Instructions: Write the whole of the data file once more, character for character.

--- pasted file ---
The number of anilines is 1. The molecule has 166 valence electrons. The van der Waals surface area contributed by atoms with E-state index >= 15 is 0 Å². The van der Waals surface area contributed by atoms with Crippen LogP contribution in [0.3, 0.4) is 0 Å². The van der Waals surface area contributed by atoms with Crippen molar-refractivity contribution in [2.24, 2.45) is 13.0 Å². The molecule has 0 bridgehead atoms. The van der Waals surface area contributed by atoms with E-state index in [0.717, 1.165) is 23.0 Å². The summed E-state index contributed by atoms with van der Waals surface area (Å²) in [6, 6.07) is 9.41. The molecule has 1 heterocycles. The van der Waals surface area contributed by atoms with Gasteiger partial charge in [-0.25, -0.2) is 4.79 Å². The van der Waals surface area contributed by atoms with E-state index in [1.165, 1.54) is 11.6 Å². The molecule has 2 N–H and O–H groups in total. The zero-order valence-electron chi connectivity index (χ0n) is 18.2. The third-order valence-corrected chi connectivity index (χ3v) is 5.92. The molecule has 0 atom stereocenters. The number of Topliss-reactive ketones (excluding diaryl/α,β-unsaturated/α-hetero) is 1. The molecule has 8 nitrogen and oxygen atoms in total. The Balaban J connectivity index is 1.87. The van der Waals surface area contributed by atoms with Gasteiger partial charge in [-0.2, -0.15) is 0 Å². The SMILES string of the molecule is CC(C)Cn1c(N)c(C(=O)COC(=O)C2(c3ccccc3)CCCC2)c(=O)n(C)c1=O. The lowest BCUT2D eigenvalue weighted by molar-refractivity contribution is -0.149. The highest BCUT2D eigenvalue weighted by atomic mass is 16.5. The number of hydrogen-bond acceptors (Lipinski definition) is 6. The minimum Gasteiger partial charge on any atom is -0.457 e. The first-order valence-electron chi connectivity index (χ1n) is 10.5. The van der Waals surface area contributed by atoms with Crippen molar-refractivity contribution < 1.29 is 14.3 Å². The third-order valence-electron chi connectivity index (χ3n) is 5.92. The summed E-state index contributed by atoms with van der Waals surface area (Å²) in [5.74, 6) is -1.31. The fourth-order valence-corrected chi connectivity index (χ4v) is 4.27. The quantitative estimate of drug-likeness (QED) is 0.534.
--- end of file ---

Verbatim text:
The number of anilines is 1. The molecule has 166 valence electrons. The van der Waals surface area contributed by atoms with E-state index >= 15 is 0 Å². The van der Waals surface area contributed by atoms with Crippen LogP contribution in [0.3, 0.4) is 0 Å². The van der Waals surface area contributed by atoms with Crippen molar-refractivity contribution in [2.24, 2.45) is 13.0 Å². The molecule has 0 bridgehead atoms. The van der Waals surface area contributed by atoms with E-state index in [0.717, 1.165) is 23.0 Å². The summed E-state index contributed by atoms with van der Waals surface area (Å²) in [6, 6.07) is 9.41. The molecule has 1 heterocycles. The van der Waals surface area contributed by atoms with Gasteiger partial charge in [-0.25, -0.2) is 4.79 Å². The van der Waals surface area contributed by atoms with E-state index in [1.165, 1.54) is 11.6 Å². The molecule has 2 N–H and O–H groups in total. The zero-order valence-electron chi connectivity index (χ0n) is 18.2. The third-order valence-corrected chi connectivity index (χ3v) is 5.92. The molecule has 0 atom stereocenters. The number of Topliss-reactive ketones (excluding diaryl/α,β-unsaturated/α-hetero) is 1. The molecule has 8 nitrogen and oxygen atoms in total. The Balaban J connectivity index is 1.87. The van der Waals surface area contributed by atoms with Gasteiger partial charge in [-0.2, -0.15) is 0 Å². The SMILES string of the molecule is CC(C)Cn1c(N)c(C(=O)COC(=O)C2(c3ccccc3)CCCC2)c(=O)n(C)c1=O. The lowest BCUT2D eigenvalue weighted by molar-refractivity contribution is -0.149. The highest BCUT2D eigenvalue weighted by atomic mass is 16.5. The number of hydrogen-bond acceptors (Lipinski definition) is 6. The minimum Gasteiger partial charge on any atom is -0.457 e. The first-order valence-electron chi connectivity index (χ1n) is 10.5. The van der Waals surface area contributed by atoms with Crippen molar-refractivity contribution < 1.29 is 14.3 Å². The third-order valence-electron chi connectivity index (χ3n) is 5.92. The summed E-state index contributed by atoms with van der Waals surface area (Å²) in [5.74, 6) is -1.31. The fourth-order valence-corrected chi connectivity index (χ4v) is 4.27. The quantitative estimate of drug-likeness (QED) is 0.534.